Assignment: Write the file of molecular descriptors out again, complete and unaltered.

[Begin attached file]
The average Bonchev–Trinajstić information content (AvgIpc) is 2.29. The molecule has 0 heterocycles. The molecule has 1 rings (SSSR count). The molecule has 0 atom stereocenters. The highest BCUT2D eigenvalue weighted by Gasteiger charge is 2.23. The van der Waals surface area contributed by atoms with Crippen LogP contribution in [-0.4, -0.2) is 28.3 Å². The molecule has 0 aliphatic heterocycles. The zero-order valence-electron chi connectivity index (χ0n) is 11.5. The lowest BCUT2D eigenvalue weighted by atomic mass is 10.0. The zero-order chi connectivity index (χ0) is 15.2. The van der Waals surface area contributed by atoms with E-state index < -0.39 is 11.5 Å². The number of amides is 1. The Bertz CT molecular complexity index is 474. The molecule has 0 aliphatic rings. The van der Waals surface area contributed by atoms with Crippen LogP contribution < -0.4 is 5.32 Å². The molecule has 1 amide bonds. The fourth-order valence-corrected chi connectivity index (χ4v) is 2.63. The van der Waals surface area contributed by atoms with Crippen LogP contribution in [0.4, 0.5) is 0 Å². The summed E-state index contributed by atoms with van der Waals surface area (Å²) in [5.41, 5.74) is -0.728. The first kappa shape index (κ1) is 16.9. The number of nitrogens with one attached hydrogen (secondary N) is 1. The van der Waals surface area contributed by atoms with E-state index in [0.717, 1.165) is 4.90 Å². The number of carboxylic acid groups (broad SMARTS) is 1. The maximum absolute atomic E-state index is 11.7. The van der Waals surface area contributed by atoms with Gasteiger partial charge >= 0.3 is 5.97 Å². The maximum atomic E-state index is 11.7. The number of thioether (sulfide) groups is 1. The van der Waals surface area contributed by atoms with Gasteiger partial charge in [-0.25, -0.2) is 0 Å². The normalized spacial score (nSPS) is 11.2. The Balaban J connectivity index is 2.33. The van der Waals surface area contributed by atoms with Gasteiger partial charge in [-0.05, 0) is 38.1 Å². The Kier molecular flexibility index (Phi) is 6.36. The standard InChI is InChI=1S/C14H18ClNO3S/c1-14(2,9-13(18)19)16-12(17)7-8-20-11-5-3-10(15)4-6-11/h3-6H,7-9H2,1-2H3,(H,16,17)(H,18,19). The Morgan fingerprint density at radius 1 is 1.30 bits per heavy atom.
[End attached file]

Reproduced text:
The average Bonchev–Trinajstić information content (AvgIpc) is 2.29. The molecule has 0 heterocycles. The molecule has 1 rings (SSSR count). The molecule has 0 atom stereocenters. The highest BCUT2D eigenvalue weighted by Gasteiger charge is 2.23. The van der Waals surface area contributed by atoms with Crippen LogP contribution in [-0.4, -0.2) is 28.3 Å². The molecule has 0 aliphatic heterocycles. The zero-order valence-electron chi connectivity index (χ0n) is 11.5. The lowest BCUT2D eigenvalue weighted by atomic mass is 10.0. The zero-order chi connectivity index (χ0) is 15.2. The van der Waals surface area contributed by atoms with E-state index < -0.39 is 11.5 Å². The number of amides is 1. The Bertz CT molecular complexity index is 474. The molecule has 0 aliphatic rings. The van der Waals surface area contributed by atoms with Crippen LogP contribution < -0.4 is 5.32 Å². The molecule has 1 amide bonds. The fourth-order valence-corrected chi connectivity index (χ4v) is 2.63. The van der Waals surface area contributed by atoms with Crippen LogP contribution in [0.4, 0.5) is 0 Å². The summed E-state index contributed by atoms with van der Waals surface area (Å²) in [5.41, 5.74) is -0.728. The first kappa shape index (κ1) is 16.9. The number of nitrogens with one attached hydrogen (secondary N) is 1. The van der Waals surface area contributed by atoms with E-state index in [0.717, 1.165) is 4.90 Å². The number of carboxylic acid groups (broad SMARTS) is 1. The maximum absolute atomic E-state index is 11.7. The van der Waals surface area contributed by atoms with Gasteiger partial charge >= 0.3 is 5.97 Å². The maximum atomic E-state index is 11.7. The number of thioether (sulfide) groups is 1. The van der Waals surface area contributed by atoms with Gasteiger partial charge in [-0.25, -0.2) is 0 Å². The normalized spacial score (nSPS) is 11.2. The Balaban J connectivity index is 2.33. The van der Waals surface area contributed by atoms with Gasteiger partial charge in [-0.05, 0) is 38.1 Å². The Kier molecular flexibility index (Phi) is 6.36. The standard InChI is InChI=1S/C14H18ClNO3S/c1-14(2,9-13(18)19)16-12(17)7-8-20-11-5-3-10(15)4-6-11/h3-6H,7-9H2,1-2H3,(H,16,17)(H,18,19). The Morgan fingerprint density at radius 1 is 1.30 bits per heavy atom.